Saturday, July 7, 2012

A Good Day for Bugs

The several species of milkweeds were hosting lots of interesting visitors today.  I started by checking a patch of Narrow-leaf Milkweed about a quarter mile downstream from Oakland Camp.  I didn't see any new bugs there, but I got a few more dramatic photos of the ones that are usually there, like the Checkered Clerid Beetle in the top photo.  Met a nice couple from Petaluma there who probably thought I was crazy getting close-up photos of bugs on weeds.  In dry areas away from the creek, I incessantly tip over small logs, rocks, and pieces of bark.  Most were bone dry underneath, but a few harbored interesting insects and spiders.  Carpenter Ants are nothing rare around here, but I particularly liked the composition of the second photo above.  By the way, click on any of those for close-up views.  As my regular readers know by now I can't get enough of the Goldenrod Crab Spider.  The next two photos are today's, the second one including another type of Crab Spider I haven't yet identified.  In a shady, humid area by Tollgate Creek, I found a nice specimen of the Long-jawed Orb Weaver, a skinny spider I've seen ever since I was a child but until now never identified.  Then I checked many Purple Milkweeds, which are now showing seed pods, and found one with a good-sized herd of aphids, the yellow kind I'm finding on all the species of milkweeds.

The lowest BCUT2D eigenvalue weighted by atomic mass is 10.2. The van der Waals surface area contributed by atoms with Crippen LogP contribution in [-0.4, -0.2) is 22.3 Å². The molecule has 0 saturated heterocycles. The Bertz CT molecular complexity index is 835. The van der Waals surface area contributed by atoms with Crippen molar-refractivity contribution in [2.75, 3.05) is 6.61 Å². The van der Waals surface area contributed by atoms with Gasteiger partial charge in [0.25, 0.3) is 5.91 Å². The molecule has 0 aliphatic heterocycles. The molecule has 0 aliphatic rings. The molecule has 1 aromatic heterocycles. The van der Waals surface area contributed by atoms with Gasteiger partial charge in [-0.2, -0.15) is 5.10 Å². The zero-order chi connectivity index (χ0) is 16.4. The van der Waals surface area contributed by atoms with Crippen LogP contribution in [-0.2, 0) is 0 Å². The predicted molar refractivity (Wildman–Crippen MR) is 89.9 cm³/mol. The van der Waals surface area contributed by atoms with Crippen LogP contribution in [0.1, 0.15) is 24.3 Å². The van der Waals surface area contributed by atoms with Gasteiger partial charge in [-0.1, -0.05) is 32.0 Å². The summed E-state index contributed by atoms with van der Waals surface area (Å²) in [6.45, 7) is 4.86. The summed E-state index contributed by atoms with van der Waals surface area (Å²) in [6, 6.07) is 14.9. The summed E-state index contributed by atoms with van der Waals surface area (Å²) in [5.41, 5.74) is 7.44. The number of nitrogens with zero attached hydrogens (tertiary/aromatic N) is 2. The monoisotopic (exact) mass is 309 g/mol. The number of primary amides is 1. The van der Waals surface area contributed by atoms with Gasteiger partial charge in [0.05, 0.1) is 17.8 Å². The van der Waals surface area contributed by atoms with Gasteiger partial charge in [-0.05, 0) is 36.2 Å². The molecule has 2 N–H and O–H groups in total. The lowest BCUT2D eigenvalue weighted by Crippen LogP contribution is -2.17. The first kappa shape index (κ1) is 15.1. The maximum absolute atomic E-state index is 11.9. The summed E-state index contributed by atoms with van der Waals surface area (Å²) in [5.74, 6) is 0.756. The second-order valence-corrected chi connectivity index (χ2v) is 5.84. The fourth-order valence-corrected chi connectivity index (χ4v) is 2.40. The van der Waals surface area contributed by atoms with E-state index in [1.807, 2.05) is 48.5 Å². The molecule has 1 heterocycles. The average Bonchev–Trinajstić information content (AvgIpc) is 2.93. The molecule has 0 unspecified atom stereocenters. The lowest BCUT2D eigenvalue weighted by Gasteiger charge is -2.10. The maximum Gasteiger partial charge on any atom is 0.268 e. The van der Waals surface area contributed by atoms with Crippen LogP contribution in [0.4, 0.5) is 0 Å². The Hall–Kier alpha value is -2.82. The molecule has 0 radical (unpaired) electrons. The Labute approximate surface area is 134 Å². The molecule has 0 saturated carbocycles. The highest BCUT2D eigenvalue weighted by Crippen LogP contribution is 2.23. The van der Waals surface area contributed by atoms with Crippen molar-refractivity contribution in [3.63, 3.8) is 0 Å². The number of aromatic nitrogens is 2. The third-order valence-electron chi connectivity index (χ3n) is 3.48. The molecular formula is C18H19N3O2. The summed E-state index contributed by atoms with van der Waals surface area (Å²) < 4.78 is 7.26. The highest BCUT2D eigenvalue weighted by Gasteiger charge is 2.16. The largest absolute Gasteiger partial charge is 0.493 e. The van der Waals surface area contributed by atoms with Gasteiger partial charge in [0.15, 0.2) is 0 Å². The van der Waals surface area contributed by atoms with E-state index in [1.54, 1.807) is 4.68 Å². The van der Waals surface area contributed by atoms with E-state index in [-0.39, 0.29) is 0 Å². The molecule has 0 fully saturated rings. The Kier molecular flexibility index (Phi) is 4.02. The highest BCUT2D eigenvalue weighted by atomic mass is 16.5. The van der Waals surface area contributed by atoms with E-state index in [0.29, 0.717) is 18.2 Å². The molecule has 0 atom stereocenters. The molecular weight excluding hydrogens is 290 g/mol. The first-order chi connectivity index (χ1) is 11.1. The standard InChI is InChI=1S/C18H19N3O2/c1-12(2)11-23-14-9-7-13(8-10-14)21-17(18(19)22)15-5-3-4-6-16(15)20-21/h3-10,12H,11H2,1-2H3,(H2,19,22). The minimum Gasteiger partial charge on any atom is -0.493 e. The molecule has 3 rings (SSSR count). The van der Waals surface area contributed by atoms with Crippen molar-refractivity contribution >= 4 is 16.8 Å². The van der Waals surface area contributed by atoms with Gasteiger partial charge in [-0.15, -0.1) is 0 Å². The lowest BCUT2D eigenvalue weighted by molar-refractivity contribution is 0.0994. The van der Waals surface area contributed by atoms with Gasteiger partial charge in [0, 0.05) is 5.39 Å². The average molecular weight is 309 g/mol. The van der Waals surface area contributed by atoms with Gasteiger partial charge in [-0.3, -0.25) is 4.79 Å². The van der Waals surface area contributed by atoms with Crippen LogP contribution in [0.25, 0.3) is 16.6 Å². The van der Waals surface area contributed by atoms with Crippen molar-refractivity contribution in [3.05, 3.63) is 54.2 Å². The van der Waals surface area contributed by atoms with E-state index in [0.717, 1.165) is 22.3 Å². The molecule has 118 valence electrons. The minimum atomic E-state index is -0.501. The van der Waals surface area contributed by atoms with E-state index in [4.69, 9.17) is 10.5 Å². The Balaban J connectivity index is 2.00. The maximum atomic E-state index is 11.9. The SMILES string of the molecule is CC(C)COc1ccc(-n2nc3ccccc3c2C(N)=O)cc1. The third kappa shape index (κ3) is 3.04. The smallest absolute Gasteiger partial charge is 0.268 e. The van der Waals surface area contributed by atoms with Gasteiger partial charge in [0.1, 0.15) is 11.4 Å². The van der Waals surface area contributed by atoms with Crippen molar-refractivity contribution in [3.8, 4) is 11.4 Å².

These photos aren't in the order in which I took them.  The Yellow Jacket in the next to last photo was under a small log in my front yard.  It's been in this position for several days, building its paper nest at a microscopic pace.  Last, I'm back at that patch of Narrow-leaf Milkweeds again where I found a beautiful red bug, not yet identified.  I'm wondering if it could be a developmental stage of the Red Milkweed Beetle.  Can't find any photos of it, and I didn't collect any for further research.  I was satisfied simply to see its beauty.  There were several of them on this particular plant.
A Correction:  In several recent posts I have identified a beautiful black and red wasp feeding on Indian Hemp as an Ichneumonid.  Turn out it's a wasp of a different family, the Sphecidae, commonly known as Thread-waisted Wasps.  Now my incorrectly-labelled wasp photos are clogging up cyberspace.  I guess they'll eventually get corrected.

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